Cutting Waste Key to Spurring Growth

RIGHT BALANCE: Well-targeted spending cuts complemented by structural reform can actually promote private investment growth

PRIME Minister Datuk Seri Najib Razak, who is also finance minister, has been mulling over plans to rein in the Federal Government’s debt-to-Gross Domestic Product ratio before it exceeds the statutory limit of 55 per cent.

After 15 unbroken years of budget deficit, starting from the 1997/98 Asian financial crisis, there is a new-found concern among the public over the sustainability of the fiscal balance sheet.

But, given the negative global outlook and narrowing trade surplus, would not any public spending cut or tax rise (or both) further dampens economic growth? What should the plan for fiscal consolidation entail in order to avoid a self-inflicting wound on the Malaysian economy?

When a government reduces deficits by raising taxes, the economy is more likely to experience prolonged contraction. But when the government arrests the growth of deficits by cutting spending, the outcome is more positive.

Raising revenue from taxation without commensurate spending cut is akin to filling up a bucket of water with holes underneath. Such fiscal consolidation plan is not credible as it does not introduce the right incentives on the part of bureaucrats to spend resources prudently.

On the other hand, if the government curbs spending today, it sends a signal to investors that tax rates will not be raised in future, therefore this certainty of tax policy creates a favourable outlook for investment.

The risk of expropriation of wealth, either through direct taxation or inflationary means, is also lower as the government has a larger room to introduce stimulus spending during an economic downturn.

But this does not mean that any form of spending cut will automatically generate growth. Spending-based adjustment must be supported by structural reforms such as greater liberalisation of economic sectors and good public service delivery. So, well-targeted spending cuts complemented by structural reform can actually promote private investment growth.

The latest Global Competitiveness Report cites “inefficient government bureaucracy” as the most problematic factor for doing business in Malaysia. The civil servant to population ratio, which currently stands at 4.68 per cent, is the highest in the Asia-Pacific region.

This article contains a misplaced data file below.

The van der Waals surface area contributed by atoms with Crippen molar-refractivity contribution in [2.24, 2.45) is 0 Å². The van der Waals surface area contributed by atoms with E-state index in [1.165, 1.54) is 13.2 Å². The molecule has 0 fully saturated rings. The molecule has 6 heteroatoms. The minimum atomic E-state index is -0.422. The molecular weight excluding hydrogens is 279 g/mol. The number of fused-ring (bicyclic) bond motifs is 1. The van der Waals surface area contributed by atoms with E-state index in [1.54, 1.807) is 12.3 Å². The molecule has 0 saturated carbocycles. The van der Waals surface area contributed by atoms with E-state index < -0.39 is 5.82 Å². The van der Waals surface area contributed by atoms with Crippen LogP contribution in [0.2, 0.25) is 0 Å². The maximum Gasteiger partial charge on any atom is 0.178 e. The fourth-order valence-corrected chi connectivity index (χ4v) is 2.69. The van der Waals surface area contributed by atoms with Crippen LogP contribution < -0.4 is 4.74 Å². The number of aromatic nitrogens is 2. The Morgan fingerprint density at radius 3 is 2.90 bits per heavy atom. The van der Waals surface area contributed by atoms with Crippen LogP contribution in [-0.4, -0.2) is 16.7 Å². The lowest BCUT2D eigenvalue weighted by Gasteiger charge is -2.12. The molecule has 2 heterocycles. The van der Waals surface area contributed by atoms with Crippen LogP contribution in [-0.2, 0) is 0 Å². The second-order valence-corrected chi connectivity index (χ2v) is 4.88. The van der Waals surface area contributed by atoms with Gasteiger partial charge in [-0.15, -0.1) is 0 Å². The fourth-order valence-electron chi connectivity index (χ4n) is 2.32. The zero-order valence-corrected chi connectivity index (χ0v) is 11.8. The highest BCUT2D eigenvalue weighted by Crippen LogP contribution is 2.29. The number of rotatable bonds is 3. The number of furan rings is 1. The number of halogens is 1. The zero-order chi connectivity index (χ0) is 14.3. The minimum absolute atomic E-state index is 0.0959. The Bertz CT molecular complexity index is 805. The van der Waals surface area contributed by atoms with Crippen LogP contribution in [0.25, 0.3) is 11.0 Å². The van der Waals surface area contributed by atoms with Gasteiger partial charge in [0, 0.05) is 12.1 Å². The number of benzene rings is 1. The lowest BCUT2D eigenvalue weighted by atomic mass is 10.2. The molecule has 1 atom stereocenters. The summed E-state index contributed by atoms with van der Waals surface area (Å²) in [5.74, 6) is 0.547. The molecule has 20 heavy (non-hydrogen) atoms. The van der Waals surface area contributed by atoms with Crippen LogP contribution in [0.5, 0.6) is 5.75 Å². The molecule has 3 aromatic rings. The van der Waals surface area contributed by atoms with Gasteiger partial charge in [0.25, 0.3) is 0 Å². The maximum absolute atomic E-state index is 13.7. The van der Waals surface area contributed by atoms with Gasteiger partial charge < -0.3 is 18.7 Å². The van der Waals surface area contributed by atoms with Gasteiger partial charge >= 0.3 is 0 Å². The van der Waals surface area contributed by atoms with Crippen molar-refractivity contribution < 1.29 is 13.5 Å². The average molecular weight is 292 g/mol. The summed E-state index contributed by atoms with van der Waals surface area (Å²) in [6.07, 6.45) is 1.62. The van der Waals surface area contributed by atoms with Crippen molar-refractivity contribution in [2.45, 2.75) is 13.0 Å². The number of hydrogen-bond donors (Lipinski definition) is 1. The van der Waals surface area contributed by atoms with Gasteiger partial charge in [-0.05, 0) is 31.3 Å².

This casts some doubts over the efficiency of the public sector to provide services in a timely manner due to redundancies and overlapping of jurisdiction between different government agencies.

To successfully reform the public services, the government has to undertake a two-pronged strategy: 1) reducing the size of the bureaucracy and 2) institutionalising a meritorious reward system.

Instead of a drastic retrenchment policy, the government should consider increasing the number of quasi-agencies like the Performance Management and Delivery Unit (Pemandu) and Education Performance and Delivery Unit (Padu) to exploit the twin advantages of a lower emolument spending as well as making public services more efficient.

The biggest difference between Malaysia and the Eurozone today is that the former is not facing an economic crisis. This means that Malaysia is in a much better position to cushion the immediate impact of lower government expenditure. But, the existing tax system needs to be reviewed as it is inefficient.

The introduction of a Goods and Services Tax (GST) aims to provide the Federal Government with a stable stream of revenue because the tax is anchored to the consumption behaviour which does not fluctuate like corporate profit or prices of commodities.

Besides, the tax net is spread out more widely as most consumers indirectly pay for GST at point of purchase, regardless of whether one is eligible for income tax.

Cascading tax, or the tax-on-tax phenomenon, can be lowered with GST as the tax burden now shifts from producers to consumers, therefore the tax does not constitute as a cost to the firms’ managers.

But if GST is indeed a better solution, then why has it not been introduced much earlier?

The short answer is that GST is not politically palatable. Now that Najib’s administration has received a fresh mandate to govern, it is about time to correct the flaws in the current tax system, and the GST appears to be a good candidate for its predictability as a source of federal income.

But cutting spending is not popular. Therefore, the success of government’s fiscal consolidation programme depends on the ability to juggle between revenue-based and spending-based adjustments, as well as promoting the growth of private investment in order to increase the country’s average income.

Malaysia does not suffer from political fragmentation, a key variable to explain why certain governments were more able to introduce fiscal reforms, which threatens the survival of the government.

The real challenge rather is for the government to demonstrate its political willingness to maintain fiscal sustainability.

As the saying goes, the proof of the pudding is in the eating. Successful spending cuts which are well-targeted will shore up the government’s revenue base as well as investors’ confidence. The five-year term can be challenging to reverse the declining fiscal position and Najib has to make every hour count.

Article published in the New Straits Times.

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